This week on Heroes: a very slow development of existing subplots with no clear indication where the show as a whole is heading. But you knew that, right?
The episode represented a rare Hiro-less outing for the series – a sure sign that things have moved on from the early days when Hiro was one of the characters who bound the show together. That said, where once his absence would’ve been immediately apparent, I didn’t even notice it until I sat down to write the review. It’s a far cry from the days when Hiro was the only character worth tuning in for, and highlights the character’s slow descent into mediocrity, spurred on by tedious power-mangling plots and uninventive time-travel paradoxes. Mercifully, we didn’t have to deal with any of that this week.
Instead, the focus is back on Peter, the series’ once-and-future star. Although it’s difficult to reconcile this version of Peter with some of the earlier ones, the character is definitely benefiting from a more streamlined premise, where he can copy one power at a time and uses them to help him in his job as a paramedic. The idea that he’s neglecting his real life to save people is a classic super-hero theme, so it’s a pity that the need to tie the character into a series-arc via Samuel’s carnival of weirdness is getting in the way of exploring that element.
Samuel himself does, at least, have an interesting plot, even if his motivations and interests are only ever referenced in the kind of vague conversation that poorly written TV characters have. We now know, in unequivocal terms, that he’s a bad guy with a dark past. It might be cheap, it might be cliché, but it’s hard to deny that it works. Exactly what he’s up to will probably take plenty more episodes to come out, but for now, it’s enough to be amused by the fact that he killed a bunch of satirically haughty rich people. God knows the rest of the episode lacked a sense of humour, so I’ll take it where I can get it.
With Nathan-Sylar (Nylar?) put aside for yet another episode, Parkman’s plot remains easily the most interesting, as Sylar demonstrates just how dangerous he can be even without a body. Matt’s plot thread is one of the few that actually builds on past seasons in a subtle and interesting way, as Parkman inadvertently heads off down the same path as his villainous father. It’s a rare thing for Heroes to reward, rather than punish its long-time viewers, so let’s assume it’s an intentional choice and savour it while we can.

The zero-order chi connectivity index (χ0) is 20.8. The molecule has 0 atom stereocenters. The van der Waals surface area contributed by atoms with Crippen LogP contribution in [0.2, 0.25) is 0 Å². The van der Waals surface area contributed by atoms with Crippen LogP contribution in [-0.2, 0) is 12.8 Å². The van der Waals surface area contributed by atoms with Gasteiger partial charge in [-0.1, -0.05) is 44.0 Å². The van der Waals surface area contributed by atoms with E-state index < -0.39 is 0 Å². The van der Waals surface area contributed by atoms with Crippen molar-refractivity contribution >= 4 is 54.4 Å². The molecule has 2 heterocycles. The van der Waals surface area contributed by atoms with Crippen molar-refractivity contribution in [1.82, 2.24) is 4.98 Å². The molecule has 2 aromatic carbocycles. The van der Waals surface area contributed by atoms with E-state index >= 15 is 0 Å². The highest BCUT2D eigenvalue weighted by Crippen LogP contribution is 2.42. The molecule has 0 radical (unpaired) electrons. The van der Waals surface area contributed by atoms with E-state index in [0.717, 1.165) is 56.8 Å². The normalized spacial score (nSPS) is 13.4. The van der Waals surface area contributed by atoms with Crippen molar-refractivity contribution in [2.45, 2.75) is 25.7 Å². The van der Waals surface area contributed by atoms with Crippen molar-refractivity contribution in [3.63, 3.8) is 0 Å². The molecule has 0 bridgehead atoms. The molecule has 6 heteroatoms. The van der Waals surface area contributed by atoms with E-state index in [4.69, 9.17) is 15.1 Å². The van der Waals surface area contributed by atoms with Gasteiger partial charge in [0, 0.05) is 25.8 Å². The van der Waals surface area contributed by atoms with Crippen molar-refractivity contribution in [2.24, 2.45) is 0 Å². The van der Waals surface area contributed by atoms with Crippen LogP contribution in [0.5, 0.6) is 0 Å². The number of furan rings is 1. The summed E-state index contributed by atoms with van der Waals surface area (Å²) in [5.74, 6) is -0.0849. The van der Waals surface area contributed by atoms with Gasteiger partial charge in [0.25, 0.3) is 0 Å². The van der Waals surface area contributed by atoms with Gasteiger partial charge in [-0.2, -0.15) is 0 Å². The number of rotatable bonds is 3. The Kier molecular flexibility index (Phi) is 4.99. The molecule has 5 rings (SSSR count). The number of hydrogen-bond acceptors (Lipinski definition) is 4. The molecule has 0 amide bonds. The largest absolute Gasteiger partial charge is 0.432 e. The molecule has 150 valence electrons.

On the other side of the coin, Claire’s plot is actually getting more excruciating. More than ever, it feels as though the scenes are being re-used from other episodes as we face the rather wearing Noah/Claire argument about whether someone needs their brain wiped or Claire can handle things by herself. It feels like we’ve seen that exact scene about 50 times before. Surely there must be something new that can be done with Claire? And I’m not talking about the rumoured lesbian-kiss ratings grabber, which they started setting up with some rather un-subtle candle-and-music scenes in this episode.
The introduction of a deaf and newly-synaesthesthic woman, Emma, is probably Heroes‘ most interesting move since the first series. Her introduction was efficient, but didn’t give too much away and managed to leave her as an intriguing figure. The eventual discovery of her light and sound-based powers was a beautifully ethereal moment for a series that usually relies on the most bare and mechanical direction to tell its story. Scenes like this suggest that someone, somewhere on Heroes does actually know what they’re doing – although, as the saying goes, even a stopped clock is right twice a day.
Episode 3, then. Not the worst Heroes has ever been by a long shot – but there still aren’t enough new ideas. Unfortunately, the best thing I can say about this episode is that at least it wasn’t double length like the season opener. As ever, the potential is there, it just failed to be realised – and as the series spins towards almost certain cancellation at the end of this series, that feels like it’s going the be the epitaph for a show that once bordered on being the next Buffy or Lost.
Check out our review of the season opener, episodes 1 and 2, here.